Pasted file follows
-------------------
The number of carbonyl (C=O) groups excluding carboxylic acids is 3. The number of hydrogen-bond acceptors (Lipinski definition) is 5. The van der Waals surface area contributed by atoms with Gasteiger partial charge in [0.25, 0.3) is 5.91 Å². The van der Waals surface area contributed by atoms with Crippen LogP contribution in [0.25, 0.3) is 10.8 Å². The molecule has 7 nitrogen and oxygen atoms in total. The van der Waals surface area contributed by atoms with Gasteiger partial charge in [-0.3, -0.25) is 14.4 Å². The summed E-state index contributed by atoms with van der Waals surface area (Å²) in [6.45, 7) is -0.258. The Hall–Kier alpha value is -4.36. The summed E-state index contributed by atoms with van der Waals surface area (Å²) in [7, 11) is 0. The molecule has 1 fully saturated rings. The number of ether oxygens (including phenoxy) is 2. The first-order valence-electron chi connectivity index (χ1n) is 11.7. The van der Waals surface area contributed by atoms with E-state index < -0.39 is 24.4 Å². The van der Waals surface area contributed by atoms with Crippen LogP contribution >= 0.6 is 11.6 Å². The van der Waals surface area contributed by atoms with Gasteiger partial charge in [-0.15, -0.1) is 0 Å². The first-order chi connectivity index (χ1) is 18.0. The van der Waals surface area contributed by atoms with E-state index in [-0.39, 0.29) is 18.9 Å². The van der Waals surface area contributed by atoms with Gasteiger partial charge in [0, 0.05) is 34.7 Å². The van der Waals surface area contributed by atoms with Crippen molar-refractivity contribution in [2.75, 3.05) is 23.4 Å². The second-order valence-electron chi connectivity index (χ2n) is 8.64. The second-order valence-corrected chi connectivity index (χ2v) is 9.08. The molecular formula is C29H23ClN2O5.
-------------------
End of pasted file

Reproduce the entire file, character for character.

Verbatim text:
The number of carbonyl (C=O) groups excluding carboxylic acids is 3. The number of hydrogen-bond acceptors (Lipinski definition) is 5. The van der Waals surface area contributed by atoms with Gasteiger partial charge in [0.25, 0.3) is 5.91 Å². The van der Waals surface area contributed by atoms with Crippen LogP contribution in [0.25, 0.3) is 10.8 Å². The molecule has 7 nitrogen and oxygen atoms in total. The van der Waals surface area contributed by atoms with Gasteiger partial charge in [-0.3, -0.25) is 14.4 Å². The summed E-state index contributed by atoms with van der Waals surface area (Å²) in [6.45, 7) is -0.258. The Hall–Kier alpha value is -4.36. The summed E-state index contributed by atoms with van der Waals surface area (Å²) in [7, 11) is 0. The molecule has 1 fully saturated rings. The number of ether oxygens (including phenoxy) is 2. The first-order valence-electron chi connectivity index (χ1n) is 11.7. The van der Waals surface area contributed by atoms with E-state index < -0.39 is 24.4 Å². The van der Waals surface area contributed by atoms with Crippen LogP contribution >= 0.6 is 11.6 Å². The van der Waals surface area contributed by atoms with Gasteiger partial charge in [-0.15, -0.1) is 0 Å². The first-order chi connectivity index (χ1) is 18.0. The van der Waals surface area contributed by atoms with E-state index in [-0.39, 0.29) is 18.9 Å². The van der Waals surface area contributed by atoms with Gasteiger partial charge in [0, 0.05) is 34.7 Å². The van der Waals surface area contributed by atoms with Crippen molar-refractivity contribution in [2.75, 3.05) is 23.4 Å². The second-order valence-electron chi connectivity index (χ2n) is 8.64. The second-order valence-corrected chi connectivity index (χ2v) is 9.08. The molecular formula is C29H23ClN2O5.